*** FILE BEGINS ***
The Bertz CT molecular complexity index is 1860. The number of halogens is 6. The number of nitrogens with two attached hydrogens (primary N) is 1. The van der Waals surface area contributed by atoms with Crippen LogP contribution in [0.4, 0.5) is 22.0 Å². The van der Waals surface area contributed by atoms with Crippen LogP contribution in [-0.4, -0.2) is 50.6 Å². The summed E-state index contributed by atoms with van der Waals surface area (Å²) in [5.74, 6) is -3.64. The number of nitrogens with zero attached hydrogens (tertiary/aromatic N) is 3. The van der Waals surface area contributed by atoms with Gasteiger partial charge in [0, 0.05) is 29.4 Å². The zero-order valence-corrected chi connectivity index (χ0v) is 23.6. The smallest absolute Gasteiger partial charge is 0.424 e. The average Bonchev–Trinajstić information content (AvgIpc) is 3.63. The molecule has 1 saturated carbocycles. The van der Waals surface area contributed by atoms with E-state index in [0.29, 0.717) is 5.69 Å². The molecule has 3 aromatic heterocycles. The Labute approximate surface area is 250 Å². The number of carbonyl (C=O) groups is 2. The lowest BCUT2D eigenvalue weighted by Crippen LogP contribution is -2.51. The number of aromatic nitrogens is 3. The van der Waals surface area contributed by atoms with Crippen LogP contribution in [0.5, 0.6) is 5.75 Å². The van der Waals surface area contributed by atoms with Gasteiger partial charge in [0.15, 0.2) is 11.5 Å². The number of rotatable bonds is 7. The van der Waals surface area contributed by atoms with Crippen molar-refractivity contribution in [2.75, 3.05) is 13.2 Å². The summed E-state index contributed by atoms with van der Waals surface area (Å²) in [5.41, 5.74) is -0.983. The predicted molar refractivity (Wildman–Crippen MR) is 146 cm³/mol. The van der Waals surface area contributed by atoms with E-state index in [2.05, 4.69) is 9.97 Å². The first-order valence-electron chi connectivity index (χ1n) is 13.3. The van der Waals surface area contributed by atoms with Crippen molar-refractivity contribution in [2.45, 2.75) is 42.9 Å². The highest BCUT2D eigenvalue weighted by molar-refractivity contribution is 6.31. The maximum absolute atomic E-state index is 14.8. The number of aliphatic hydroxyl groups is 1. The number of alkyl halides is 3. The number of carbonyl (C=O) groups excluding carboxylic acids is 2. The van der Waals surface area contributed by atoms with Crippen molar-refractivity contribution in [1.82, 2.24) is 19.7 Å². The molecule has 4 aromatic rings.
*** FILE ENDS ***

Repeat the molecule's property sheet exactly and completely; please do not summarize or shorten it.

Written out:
The Bertz CT molecular complexity index is 1860. The number of halogens is 6. The number of nitrogens with two attached hydrogens (primary N) is 1. The van der Waals surface area contributed by atoms with Crippen LogP contribution in [0.4, 0.5) is 22.0 Å². The van der Waals surface area contributed by atoms with Crippen LogP contribution in [-0.4, -0.2) is 50.6 Å². The summed E-state index contributed by atoms with van der Waals surface area (Å²) in [5.74, 6) is -3.64. The number of nitrogens with zero attached hydrogens (tertiary/aromatic N) is 3. The van der Waals surface area contributed by atoms with Gasteiger partial charge in [0, 0.05) is 29.4 Å². The zero-order valence-corrected chi connectivity index (χ0v) is 23.6. The smallest absolute Gasteiger partial charge is 0.424 e. The average Bonchev–Trinajstić information content (AvgIpc) is 3.63. The molecule has 1 saturated carbocycles. The van der Waals surface area contributed by atoms with E-state index in [0.29, 0.717) is 5.69 Å². The molecule has 3 aromatic heterocycles. The Labute approximate surface area is 250 Å². The number of carbonyl (C=O) groups is 2. The lowest BCUT2D eigenvalue weighted by Crippen LogP contribution is -2.51. The number of aromatic nitrogens is 3. The van der Waals surface area contributed by atoms with Crippen LogP contribution in [0.5, 0.6) is 5.75 Å². The van der Waals surface area contributed by atoms with Gasteiger partial charge in [0.15, 0.2) is 11.5 Å². The number of rotatable bonds is 7. The van der Waals surface area contributed by atoms with Crippen molar-refractivity contribution in [2.75, 3.05) is 13.2 Å². The summed E-state index contributed by atoms with van der Waals surface area (Å²) in [5.41, 5.74) is -0.983. The predicted molar refractivity (Wildman–Crippen MR) is 146 cm³/mol. The van der Waals surface area contributed by atoms with E-state index in [2.05, 4.69) is 9.97 Å². The first-order valence-electron chi connectivity index (χ1n) is 13.3. The van der Waals surface area contributed by atoms with Crippen molar-refractivity contribution in [2.45, 2.75) is 42.9 Å². The highest BCUT2D eigenvalue weighted by molar-refractivity contribution is 6.31. The maximum absolute atomic E-state index is 14.8. The number of aliphatic hydroxyl groups is 1. The number of alkyl halides is 3. The number of carbonyl (C=O) groups excluding carboxylic acids is 2. The van der Waals surface area contributed by atoms with Crippen molar-refractivity contribution in [1.82, 2.24) is 19.7 Å². The molecule has 4 aromatic rings.